Secularity has become a powerful cultural force. It has been suggested that Secularity is able to promote its values because of the short attention spans formed by instant Internet communication, on the one hand, as well as by the book-length attention spans of “high culture” elites, on the other hand. In these and other ways, Secularity has the momentum to continue to damage our constitutional jurisprudence, our institutions of government, and our social morality-unless we start to voice objections.

Secularity is also reshaping our social etiquette. In the present age it is increasingly expected, for reasons of civility that mention of one’s religious commitments not be made because to do so would be impolite (“Keep it to yourself”!-that’s the rule of etiquette demanded by Secularity, as one scholar has astutely noted.)

Secularity is also actively engaged in the transvaluation of the values of the traditional family, turning our family values upside down. In fact, the term “family” is being redefined so elastically these days from what it used to mean that our dictionaries can barely keep pace in updating the word’s meaning.

Secularity has even gained influence within some of America’s religions of relevance, a trend that can be noticed by how providence, an idea that is part of the core meaning of our national Thanksgiving holiday, has begun to fade from national discourse.

In short, Secularity is turning America into the land of the self-absorbed and the home of the morally lame. Challenges to test and strengthen one’s character are quickly reduced to a medical issue and a script.

Because Secularity injures individual character, the question, “Should I choose the moral choice over the immoral or unethical action?” is now too frequently rephrased in our brains as if the question were instead, “Which action will most gratify me right now?” Patience, courtesy and most importantly, cooperation are disappearing. And the reason for this is that secular values are ungrounded ethically. They can give us no rule of decision why an individual’s self-interest should be sacrificed in order to choose instead an altruistic deed. As a result, our society is experiencing a drop in our cooperating one with another.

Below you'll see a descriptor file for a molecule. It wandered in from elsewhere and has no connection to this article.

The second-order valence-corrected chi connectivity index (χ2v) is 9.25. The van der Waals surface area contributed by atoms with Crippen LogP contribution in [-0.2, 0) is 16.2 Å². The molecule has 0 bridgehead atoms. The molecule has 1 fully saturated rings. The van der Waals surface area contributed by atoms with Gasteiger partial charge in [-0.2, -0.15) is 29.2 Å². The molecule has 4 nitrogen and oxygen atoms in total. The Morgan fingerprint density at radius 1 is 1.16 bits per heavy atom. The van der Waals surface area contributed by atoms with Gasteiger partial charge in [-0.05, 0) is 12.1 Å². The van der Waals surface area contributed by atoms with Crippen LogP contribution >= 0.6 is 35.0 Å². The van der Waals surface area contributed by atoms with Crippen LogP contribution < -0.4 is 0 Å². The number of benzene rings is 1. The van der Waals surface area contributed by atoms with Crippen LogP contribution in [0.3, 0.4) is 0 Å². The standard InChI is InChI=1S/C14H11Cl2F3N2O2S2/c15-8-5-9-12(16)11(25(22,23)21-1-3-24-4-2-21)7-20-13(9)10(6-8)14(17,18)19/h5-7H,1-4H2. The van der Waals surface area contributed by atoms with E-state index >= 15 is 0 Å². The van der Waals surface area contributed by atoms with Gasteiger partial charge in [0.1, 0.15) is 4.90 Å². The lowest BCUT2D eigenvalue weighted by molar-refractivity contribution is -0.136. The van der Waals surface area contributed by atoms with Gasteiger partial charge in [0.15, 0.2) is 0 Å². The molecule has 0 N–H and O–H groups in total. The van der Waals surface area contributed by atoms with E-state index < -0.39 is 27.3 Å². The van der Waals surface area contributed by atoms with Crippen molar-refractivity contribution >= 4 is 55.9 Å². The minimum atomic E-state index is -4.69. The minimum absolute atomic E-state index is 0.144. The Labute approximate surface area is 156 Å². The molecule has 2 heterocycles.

It is partly because of such bad examples that leading philosophical and religious scholars are strictly scrutinizing the Secularity running rampant in our society.  For example, the philosopher Charles Taylor (in A Secular Age), the theologian John Milbank (in Theology and Social Theory), and the Princeton Professor of Jurisprudence, Hon. Robert P. George (Conscience and Its Enemies, Confronting the Dogmas of Liberal Secularism) are arguing for the national return of religious values and conscience.


At present, the assimilation of religious values into secular values appears to be at a “tipping point.”

Secularity, if allowed to continue as the social and judicial juggernaut it has been, may soon constitute the core values within many American lifestyles.

But there is hope.

First, until recently Secularity just skated by without being subject to critical deliberation. That has now changed. Sensitive souls with sharp minds have begun to criticize Secularity effectively. That far too many secular victories have occurred simply by default may start to be a thing of the past.

The second reason for hope is that the prayer case, Town of Greece v. Galloway, scheduled for oral argument on November 6th before the U.S. Supreme Court, might well prove a defeat for Secularity. And while unfashionable by the lights of Secularity, prayer for the Court regarding that case is timely-and given my acquaintance with Meridian readers, I find hope in the Scripture that the prayers of the righteous availeth much.


2013: Ashby Douglas Boyle II